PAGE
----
Mar 4, 2009
The world has changed. The second half of 2008 saw events that previously would not have entered our wildest dreams. Who would have thought that one of the UK’s largest banks would pass into state ownership? Who would have thought that one of the longest periods of uninterrupted economic growth would stop dead in its tracks?
With this in mind, employees at Salmon recently put their heads together to author a manifesto (in 6 parts) for Directors and Managers of Insurance companies, who have a responsibility for eCommerce and eBusiness. Part 1 is available now as a downloadable .pdf, and considers “Will your Customers Change?”
It is our belief that at least six key issues need to be considered by insurers right now. We will explore each in full in due course so register here to get each part of the manifesto emailed to you.
Here are the issues as we see them. What do you think?
- Issue #1: Will your Customers Change? Even counter-cyclical industries, like general insurance, need to carefully consider this question. After all, any business is only as stable as its customer base. As we shall see, answering this question is not straightforward. There are indications that we will have to think about meeting at least three shifts in customer demand and buying behaviour.
- Issue #2: Flexing our Cost Base Reducing operational costs has been a major component of most organisations’ plans over the last decade but there are new challenges. Firstly, living through an economic downturn means that we have to rethink the minimum critical size of our operations. Secondly, economic, political and social pressures may mean that we have to revisit past strategies based on outsourcing and offshoring. These now established recipes might not serve us too well in the coming years.
- Issue #3: New Channel Relationships Emerging evidence points us to the fact that customers’ buying criteria – how they make purchasing decisions – may be changing both in commercial and consumer markets. This means that current web based distribution will have to change if it is to deliver real value for both customers and suppliers.
- Issue #4: How to Unlock Markets Extending the reach of offerings into new markets is a commonly cited piece of advice for organisations facing an economic downturn. A better and more astute move is to unlock markets that traditionally minded competitors think are either unprofitable or can only be served in one time established way. To keep ahead of the game we have to consider how technology can act as a key to redefining markets that others pass by.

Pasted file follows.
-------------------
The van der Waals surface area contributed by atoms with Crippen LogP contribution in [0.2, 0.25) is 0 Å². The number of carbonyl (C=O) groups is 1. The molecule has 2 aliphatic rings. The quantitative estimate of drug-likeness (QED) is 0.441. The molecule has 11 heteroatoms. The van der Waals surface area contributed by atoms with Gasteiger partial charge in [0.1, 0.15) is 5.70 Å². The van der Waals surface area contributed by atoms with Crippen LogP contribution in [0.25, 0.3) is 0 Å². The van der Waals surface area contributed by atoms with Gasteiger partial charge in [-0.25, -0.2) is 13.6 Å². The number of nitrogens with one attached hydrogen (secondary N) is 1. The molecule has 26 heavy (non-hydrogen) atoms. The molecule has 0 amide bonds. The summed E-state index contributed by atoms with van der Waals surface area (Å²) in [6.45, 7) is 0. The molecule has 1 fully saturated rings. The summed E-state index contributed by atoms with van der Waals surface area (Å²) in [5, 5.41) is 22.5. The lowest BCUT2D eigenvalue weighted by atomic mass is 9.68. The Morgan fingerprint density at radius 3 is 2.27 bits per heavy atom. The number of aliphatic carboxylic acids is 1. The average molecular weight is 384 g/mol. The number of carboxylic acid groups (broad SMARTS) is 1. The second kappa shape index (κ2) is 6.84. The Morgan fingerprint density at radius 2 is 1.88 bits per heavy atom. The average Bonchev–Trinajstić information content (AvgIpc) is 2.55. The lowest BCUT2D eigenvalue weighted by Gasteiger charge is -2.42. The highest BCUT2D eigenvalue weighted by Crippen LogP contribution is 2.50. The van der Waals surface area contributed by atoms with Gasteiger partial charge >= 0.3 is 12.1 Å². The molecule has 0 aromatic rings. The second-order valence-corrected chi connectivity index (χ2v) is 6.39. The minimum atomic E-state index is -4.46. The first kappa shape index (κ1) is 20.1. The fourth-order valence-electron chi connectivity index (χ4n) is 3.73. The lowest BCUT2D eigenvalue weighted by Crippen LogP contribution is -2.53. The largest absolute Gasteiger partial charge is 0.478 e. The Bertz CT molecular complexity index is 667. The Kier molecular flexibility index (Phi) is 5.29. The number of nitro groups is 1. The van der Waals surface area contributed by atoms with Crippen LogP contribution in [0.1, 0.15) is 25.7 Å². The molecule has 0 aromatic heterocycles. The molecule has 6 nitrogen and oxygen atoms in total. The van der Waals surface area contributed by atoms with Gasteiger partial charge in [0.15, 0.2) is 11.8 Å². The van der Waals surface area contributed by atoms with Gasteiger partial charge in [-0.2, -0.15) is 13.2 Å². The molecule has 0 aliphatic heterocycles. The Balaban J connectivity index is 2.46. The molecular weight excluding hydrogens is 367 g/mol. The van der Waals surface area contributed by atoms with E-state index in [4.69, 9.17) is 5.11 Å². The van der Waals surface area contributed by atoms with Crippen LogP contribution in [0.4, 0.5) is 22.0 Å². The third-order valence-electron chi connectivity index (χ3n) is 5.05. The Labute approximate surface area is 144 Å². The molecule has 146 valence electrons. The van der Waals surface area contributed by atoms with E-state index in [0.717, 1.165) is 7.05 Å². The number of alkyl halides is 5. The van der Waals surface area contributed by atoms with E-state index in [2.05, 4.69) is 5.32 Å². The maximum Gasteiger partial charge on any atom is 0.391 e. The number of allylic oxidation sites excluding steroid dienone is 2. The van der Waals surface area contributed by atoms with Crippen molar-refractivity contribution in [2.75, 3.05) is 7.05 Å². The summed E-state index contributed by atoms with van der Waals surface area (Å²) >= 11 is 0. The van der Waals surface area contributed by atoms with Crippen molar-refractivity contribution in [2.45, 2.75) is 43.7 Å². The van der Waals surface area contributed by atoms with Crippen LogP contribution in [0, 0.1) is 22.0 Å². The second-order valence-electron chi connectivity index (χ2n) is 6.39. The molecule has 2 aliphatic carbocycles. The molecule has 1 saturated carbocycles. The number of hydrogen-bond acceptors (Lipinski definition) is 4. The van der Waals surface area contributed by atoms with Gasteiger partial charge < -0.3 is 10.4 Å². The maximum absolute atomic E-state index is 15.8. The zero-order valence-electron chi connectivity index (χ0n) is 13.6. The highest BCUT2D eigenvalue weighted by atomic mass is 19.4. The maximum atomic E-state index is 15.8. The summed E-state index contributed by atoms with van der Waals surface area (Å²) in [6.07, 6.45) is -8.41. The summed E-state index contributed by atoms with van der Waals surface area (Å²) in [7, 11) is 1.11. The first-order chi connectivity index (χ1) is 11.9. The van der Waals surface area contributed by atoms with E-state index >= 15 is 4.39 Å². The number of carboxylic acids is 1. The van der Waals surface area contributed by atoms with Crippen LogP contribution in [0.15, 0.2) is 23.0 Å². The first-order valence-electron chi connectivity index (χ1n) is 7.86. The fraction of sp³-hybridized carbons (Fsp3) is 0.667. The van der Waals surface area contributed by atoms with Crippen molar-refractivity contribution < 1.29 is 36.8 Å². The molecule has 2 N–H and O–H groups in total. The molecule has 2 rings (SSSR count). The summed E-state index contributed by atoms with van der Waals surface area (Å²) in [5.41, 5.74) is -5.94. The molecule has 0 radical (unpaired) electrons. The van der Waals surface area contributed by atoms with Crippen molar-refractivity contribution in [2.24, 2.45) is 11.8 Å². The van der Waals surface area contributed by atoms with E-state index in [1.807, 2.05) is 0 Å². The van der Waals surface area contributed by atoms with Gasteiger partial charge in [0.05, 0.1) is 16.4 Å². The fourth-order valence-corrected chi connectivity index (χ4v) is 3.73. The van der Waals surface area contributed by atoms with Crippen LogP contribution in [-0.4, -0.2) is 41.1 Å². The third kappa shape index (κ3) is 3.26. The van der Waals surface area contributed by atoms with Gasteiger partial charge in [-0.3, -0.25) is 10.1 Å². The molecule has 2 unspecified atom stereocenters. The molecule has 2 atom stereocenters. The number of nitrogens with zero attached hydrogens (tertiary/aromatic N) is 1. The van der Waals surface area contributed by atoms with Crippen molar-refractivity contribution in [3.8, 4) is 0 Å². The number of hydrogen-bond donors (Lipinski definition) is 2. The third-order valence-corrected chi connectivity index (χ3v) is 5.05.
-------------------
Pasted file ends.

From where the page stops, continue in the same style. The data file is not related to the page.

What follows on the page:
- Issue #5: Regulation – The Tool of Change: There is no doubt that the current downturn will produce a globally co-ordinated push for new regulatory approaches to prevent another financial crisis. November 2008’s first meeting of the G20 – the countries that will reshape the business world – put regulation right at the top of its global action plan. All we know now is that the regulatory demands on organisations – especially in the financial services sector – will change. The impact could range from more disclosure regarding investments, through to increased customer education and new roles for directors. The demand for information will increase and new co-ordination and control systems will be needed.
- Issue #6: Information for Tough Times: Research tells us that organisations that survived the last real downturn – in the early 1990s – managed their businesses in a totally different way to those that failed and disappeared. Those that succeeded were closer to their customers and used a far broader range of management information than did the failures. These winners were better at getting and using customer and market information. So, systems for decision making have to go way beyond traditional financially based approaches if our businesses are to survive and grow in the current environment.
There is no doubt, rather than entrenchment, this is a time for innovation in how business processes and systems really deliver value. I hope you like the manifestos. Please feel free to share and re-use.